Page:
Project description:Decline in both telomere length and physical fitness over the life course may contribute to increased risk of several chronic diseases. The relationship between telomere length and aerobic and muscular fitness is not well characterized. We examined whether there are cross-sectional associations of mean relative leukocyte telomere length (LTL) with objective measures of aerobic fitness, muscle strength, and muscle endurance, using data on 31-year-old participants of the Northern Finland Birth Cohort 1966 (n = 4,952-5,205, varying by exposure-outcome analysis). Aerobic fitness was assessed by means of heart rate measurement following a standardized submaximal step test; muscular fitness was assessed by means of a maximal isometric handgrip strength test and a test of lower-back trunk muscle endurance. Longer LTL was associated with higher aerobic fitness and better trunk muscle endurance in models including adjustment for age, sex, body mass index, socioeconomic position, diet, smoking, alcohol consumption, physical activity level, and C-reactive protein. In a sex-stratified analysis, LTL was not associated with handgrip strength in either men or women. LTL may relate to aspects of physical fitness in young adulthood, but replication of these findings is required, along with further studies to help assess directions and causality in these associations.
Project description:BACKGROUND:Low back pain (LBP) is a common cause of disability among U.S. military personnel. Approximately 20% of all diagnoses resulting in disability discharges are linked to back-related conditions. Because LBP can negatively influence trunk muscle strength, balance, and endurance, the military readiness of active-duty military personnel with LBP is potentially compromised. Chiropractic care may facilitate the strengthening of trunk muscles, the alteration of sensory and motor signaling, and a reduction in pain sensitivity, which may contribute to improving strength, balance, and endurance for individuals with LBP. This trial will assess the effects of chiropractic care on strength, balance, and endurance for active-duty military personnel with LBP. METHODS/DESIGN:This randomized controlled trial will allocate 110 active-duty military service members aged 18-40 with non-surgical acute, subacute, or chronic LBP with pain severity of ?2/10 within the past 24?h. All study procedures are conducted at a single military treatment facility within the continental United States. Participants are recruited through recruitment materials approved by the institutional review board, such as posters and flyers, as well as through provider referrals. Group assignment occurs through computer-generated random allocation to either the study intervention (chiropractic care) or the control group (waiting list) for a 4-week period. Chiropractic care consists primarily of spinal manipulation at a frequency and duration determined by a chiropractic practitioner. Strength, balance, and endurance outcomes are obtained at baseline and after 4?weeks. The primary outcome is a change between baseline and 4?weeks of peak isometric strength, which is measured by pulling on a bimanual handle in a semi-squat position. Secondary outcomes include balance time during a single-leg standing test and trunk muscle endurance with the Biering-Sorensen test. Patient-reported outcomes include pain severity, disability measured with the Roland Morris Disability Questionnaire, symptom bothersomeness, PROMIS-29, Fear Avoidance Beliefs Questionnaire, expectations of care, physical activity, and global improvement. DISCUSSION:This trial may help inform further research on biological mechanisms related to manual therapies employed by chiropractic practitioners. TRIAL REGISTRATION:ClinicalTrials.gov, NCT02670148 Registered on 1 February 2016.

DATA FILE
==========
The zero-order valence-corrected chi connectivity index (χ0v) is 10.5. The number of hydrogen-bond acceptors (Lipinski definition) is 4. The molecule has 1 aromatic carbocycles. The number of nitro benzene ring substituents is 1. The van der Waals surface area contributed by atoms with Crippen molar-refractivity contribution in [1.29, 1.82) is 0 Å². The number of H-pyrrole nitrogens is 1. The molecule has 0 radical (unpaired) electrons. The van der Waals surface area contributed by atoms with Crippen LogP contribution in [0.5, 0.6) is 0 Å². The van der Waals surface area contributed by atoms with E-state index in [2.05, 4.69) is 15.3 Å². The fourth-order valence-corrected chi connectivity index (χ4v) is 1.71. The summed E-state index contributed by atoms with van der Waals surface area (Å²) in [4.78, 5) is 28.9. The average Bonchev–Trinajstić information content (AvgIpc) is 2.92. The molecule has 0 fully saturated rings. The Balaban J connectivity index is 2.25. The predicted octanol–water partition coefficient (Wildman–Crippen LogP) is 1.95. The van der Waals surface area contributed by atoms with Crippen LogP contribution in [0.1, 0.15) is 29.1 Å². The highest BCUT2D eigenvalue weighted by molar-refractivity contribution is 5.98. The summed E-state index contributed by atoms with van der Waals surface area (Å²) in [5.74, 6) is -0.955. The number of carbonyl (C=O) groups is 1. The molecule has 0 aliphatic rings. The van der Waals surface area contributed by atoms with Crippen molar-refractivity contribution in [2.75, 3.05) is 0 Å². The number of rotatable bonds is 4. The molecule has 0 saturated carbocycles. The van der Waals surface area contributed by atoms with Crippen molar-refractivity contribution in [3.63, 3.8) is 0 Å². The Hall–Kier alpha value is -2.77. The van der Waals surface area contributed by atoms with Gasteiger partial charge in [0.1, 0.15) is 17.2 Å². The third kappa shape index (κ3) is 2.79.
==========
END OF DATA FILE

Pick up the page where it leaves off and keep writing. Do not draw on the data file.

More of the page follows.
Project description:Strength training is an important means for performance development in young rowers. The purpose of this study was to examine the effects of a 9-week equal volume heavy-resistance strength training (HRST) versus strength endurance training (SET) in addition to regular rowing training on primary (e.g., maximal strength/power) and secondary outcomes (e.g., balance) in young rowers. Twenty-six female elite adolescent rowers were assigned to an HRST (n = 12; age: 13.2 ± 0.5 yrs; maturity-offset: +2.0 ± 0.5 yrs) or a SET group (n = 14; age: 13.1 ± 0.5 yrs; maturity-offset: +2.1 ± 0.5 yrs). HRST and SET comprised lower- (i.e., leg press/knee flexion/extension), upper-limbs (i.e., bench press/pull; lat-pull down), and complex exercises (i.e., rowing ergometer). HRST performed four sets with 12 repetitions per set at an intensity of 75-95% of the one-repetition maximum (1-RM). SET conducted four sets with 30 repetitions per set at 50-60% of the 1-RM. Training volume was matched for overall repetitions × intensity × training per week. Pre-post training, tests were performed for the assessment of primary [i.e., maximal strength (e.g., bench pull/knee flexion/extension 1-RM/isometric handgrip test), muscle power (e.g., medicine-ball push test, triple hop, drop jump, and countermovement jump), anaerobic endurance (400-m run), sport-specific performance (700-m rowing ergometer trial)] and secondary outcomes [dynamic balance (Y-balance test), change-of-direction (CoD) speed (multistage shuttle-run test)]. Adherence rate was >87% and one athlete of each group dropped out. Overall, 24 athletes completed the study and no test or training-related injuries occurred. Significant group × time interactions were observed for maximal strength, muscle power, anaerobic endurance, CoD speed, and sport-specific performance (p ? 0.05; 0.45 ? d ? 1.11). Post hoc analyses indicated larger gains in maximal strength and muscle power following HRST (p ? 0.05; 1.81 ? d ? 3.58) compared with SET (p ? 0.05; 1.04 ? d ? 2.30). Furthermore, SET (p ? 0.01; d = 2.08) resulted in larger gains in sport-specific performance compared with HRST (p < 0.05; d = 1.3). Only HRST produced significant pre-post improvements for anaerobic endurance and CoD speed (p ? 0.05; 1.84 ? d ? 4.76). In conclusion, HRST in addition to regular rowing training was more effective than SET to improve selected measures of physical fitness (i.e., maximal strength, muscle power, anaerobic endurance, and CoD speed) and SET was more effective than HRST to enhance sport-specific performance gains in female elite young rowers.